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Samuel Proctor Oral History Program

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Tutorials: Beginning an Oral History Project

The Samuel Proctor Oral History Program offers workshops in oral history practice, methodology and fieldwork for community groups, academic institutions, and other organizations interested in beginning oral history projects.

Introductions to Oral History from Dr. Paul Ortiz

Dr. Paul Ortiz, director of the Samuel Proctor Oral History Program, prepared the following outlines to conducting successful oral history projects: “8 Steps,” an oral history project handout, and “Oral History Workshop,” which provides an overview of interviewing skills and practice, focusing on humility and empathy.

8 Steps

march 2014 8steps2 “8 Steps” outlines eight main benchmarks to conducting an oral history project, including basic groundwork, interview preparation, background research, and working to ensure community access to oral history resources.

    1. Starting on an oral history project: deciding on scope, scale, and themes
    2. Personal and/or institutional motivations
    3. Laying the groundwork
    4. Interview preparation and background research
    5. Equipment
    6. Conducting the interview
    7. Thinking about the “final” project
    8. Permanent access for future generations and communities

Download “8 Steps to Doing Oral History.”

Oral History Workshop

march 2014 oh workshop2 “Oral History Workshop,” a guide to interviewing skills and oral history collection newly revised for 2014,  reviews skills and best practices to record the greatest amount of personally significant and historically accurate information as possible.

The success of the interview depends to a great degree on the amount of trust and understanding the interviewer is able to create with the narrator. Courtesy and empathy are a part of this process. 

-Dr. Paul Ortiz

Download “Oral History Workshop.”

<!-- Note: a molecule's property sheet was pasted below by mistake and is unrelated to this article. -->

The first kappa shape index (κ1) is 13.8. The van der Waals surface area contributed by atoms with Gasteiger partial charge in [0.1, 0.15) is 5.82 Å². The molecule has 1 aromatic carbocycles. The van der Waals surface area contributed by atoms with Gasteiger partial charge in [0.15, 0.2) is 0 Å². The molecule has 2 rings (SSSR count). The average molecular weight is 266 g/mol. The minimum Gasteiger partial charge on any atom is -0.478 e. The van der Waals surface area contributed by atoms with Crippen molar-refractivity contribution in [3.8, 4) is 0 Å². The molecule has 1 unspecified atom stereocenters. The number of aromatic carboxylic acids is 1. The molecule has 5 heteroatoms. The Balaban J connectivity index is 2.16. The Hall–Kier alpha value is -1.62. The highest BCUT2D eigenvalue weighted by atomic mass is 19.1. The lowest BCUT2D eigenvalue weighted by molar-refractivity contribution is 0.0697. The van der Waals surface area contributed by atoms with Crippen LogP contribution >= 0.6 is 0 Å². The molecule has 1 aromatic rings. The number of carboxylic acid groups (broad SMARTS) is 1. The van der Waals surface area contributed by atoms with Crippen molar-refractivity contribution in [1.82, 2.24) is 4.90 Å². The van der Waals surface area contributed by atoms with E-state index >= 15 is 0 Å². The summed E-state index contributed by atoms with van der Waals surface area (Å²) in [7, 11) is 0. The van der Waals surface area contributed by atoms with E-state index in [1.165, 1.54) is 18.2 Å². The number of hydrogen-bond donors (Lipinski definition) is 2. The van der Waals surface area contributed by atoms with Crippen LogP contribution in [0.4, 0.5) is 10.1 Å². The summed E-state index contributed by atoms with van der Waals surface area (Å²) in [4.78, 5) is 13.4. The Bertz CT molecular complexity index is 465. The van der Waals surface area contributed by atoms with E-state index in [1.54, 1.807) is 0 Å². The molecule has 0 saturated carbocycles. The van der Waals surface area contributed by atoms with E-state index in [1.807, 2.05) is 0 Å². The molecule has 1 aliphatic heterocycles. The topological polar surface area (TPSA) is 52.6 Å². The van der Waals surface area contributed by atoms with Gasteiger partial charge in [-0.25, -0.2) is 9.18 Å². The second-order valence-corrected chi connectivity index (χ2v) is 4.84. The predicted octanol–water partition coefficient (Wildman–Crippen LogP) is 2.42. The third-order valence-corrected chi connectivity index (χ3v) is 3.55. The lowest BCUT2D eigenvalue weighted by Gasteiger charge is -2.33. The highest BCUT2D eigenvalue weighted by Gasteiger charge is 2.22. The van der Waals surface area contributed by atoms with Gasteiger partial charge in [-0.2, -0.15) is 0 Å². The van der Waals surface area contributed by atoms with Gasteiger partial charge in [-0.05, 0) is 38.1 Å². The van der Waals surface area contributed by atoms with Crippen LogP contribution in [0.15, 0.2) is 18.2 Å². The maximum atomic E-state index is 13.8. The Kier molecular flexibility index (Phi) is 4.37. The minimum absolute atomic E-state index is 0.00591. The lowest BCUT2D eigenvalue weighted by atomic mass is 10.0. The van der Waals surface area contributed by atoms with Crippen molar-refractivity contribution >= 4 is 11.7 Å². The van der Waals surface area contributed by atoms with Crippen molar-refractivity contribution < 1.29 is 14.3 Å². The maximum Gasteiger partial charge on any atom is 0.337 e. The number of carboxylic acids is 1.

Legalities and Ethics of Oral History

Information about the legalities and ethics of oral history practice is available for download from the Oral History Associ ation. Read the information carefully before you begin your project to avoid the legal dilemmas.

      • The Oral History Association’s Pamphlet Series is available online for download.

Oral History and Digital Humanities

Technology How-To’s and Tutorials from Deborah Hendrix

march 2014 youtube Deborah Hendrix, SPOHP’s Digital Humanities Advisor, structured introductory how-to videos and demonstrations for interested researchers preparing to use different computer programs and technologies related to oral history collection. Additional tutorials are available on SPOHP’s YouTube channel, SPOHP111.

Additional Resources

There are many outstanding examples of books, web sites, musical compositions that use oral history to extend knowledge of the human condition. Examples of books and other sources that contain clues on how to use oral history as a tool of remembrance, equity and social justice include:

The Oral History Association

The Oral History Association seeks to bring together all persons interested in oral history as a way of collecting and interpreting human memories to foster knowledge and human dignity. With an international membership, the OHA serves a broad and diverse audience. Local historians, librarians and archivists, students, journalists, teachers, and academic scholars from many fields have found that the OHA provides both professional guidance and a collegial environment for sharing research. To guide and advise those concerned with oral documentation, the OHA has established a set of goals, guidelines, and evaluation standards for oral history interviews.

For additional information, contact SPOHP, call the offices at (352) 392-7168, and connect with us online today.

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